So when the weight of the world bears heavily upon mind and body, why not visit the sunny side? It’s a sure tonic for the winter blues.

Monday, January 3, 2011

Running Clubmoss

Marie LeClair recently sent me a plant sample to identify. Marie uses various wild plants to good effect by drying and pressing them and gluing them to her homemade greeting cards. This seems pretty innovative to me and makes me wonder, “Why didn’t I think of that?”

Anyway, Marie’s sample is a sprig of running clubmoss, sometimes known as ground pine. The scientific name, for those interested, is Lycopodium clavatum.

This stuff grows in long strings on the forest floor where sunlight only dances in dribs and drabs. It does not occur out in the open. Running clubmoss makes a nice decorative plant and clever folks such as Marie put it to all kinds of interesting and attractive uses. But in the not-too-distant past, this primitive plant served us in several other ways.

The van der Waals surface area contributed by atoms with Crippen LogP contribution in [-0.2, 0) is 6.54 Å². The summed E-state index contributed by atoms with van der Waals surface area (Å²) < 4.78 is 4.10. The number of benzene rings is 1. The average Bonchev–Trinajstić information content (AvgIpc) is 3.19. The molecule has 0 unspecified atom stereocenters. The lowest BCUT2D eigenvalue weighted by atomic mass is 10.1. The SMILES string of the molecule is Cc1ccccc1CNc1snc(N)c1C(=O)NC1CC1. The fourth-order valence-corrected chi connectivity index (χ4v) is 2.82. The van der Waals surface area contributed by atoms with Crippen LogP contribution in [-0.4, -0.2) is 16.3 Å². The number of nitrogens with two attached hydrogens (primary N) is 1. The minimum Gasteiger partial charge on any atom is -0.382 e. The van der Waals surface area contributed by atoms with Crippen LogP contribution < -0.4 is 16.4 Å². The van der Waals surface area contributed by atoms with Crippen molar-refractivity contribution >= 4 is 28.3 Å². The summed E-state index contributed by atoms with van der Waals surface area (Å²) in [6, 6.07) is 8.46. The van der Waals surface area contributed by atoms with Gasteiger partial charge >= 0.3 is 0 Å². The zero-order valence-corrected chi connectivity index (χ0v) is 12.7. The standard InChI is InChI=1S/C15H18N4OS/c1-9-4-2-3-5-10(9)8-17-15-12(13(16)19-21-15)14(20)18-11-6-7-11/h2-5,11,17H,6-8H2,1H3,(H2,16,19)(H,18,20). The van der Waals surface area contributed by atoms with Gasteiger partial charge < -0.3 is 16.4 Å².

First, the spore-producing cones, those little tapered yellow things that appear at the end of long, scaly stems, become laden with a yellow powder in summer. This powder, the accumulated millions of spores, is sterile and was used medicinally as an absorbent on various wounds and even surgical incisions. It could serve that same purpose today, if push came to shove.

But the powder’s other use fascinates me, mainly since I am still a boy at heart. The stuff is wicked flammable and I like to hold a match next to one of the powder-laden cones and flick it with my finger. “POOOF,” it goes, in a wonderful, brilliant flash. Sure, it’s a dangerous practice, but such as this brings out the kid in us all. But do as I say and not as I do. Please refrain from putting clubmoss spores to the test.

Because of its explosive properties, the fine, yellow “dust” from running clubmoss was used as flash powder in the early days of photography. So the next time you see a movie that portrays someone like, for instance, Matthew Brady taking a photo, remember that the stuff that makes the big flash grows all over the woods here in Maine.

So thank you, Marie, for sending me your plant sample and bringing this delightful plant to mind.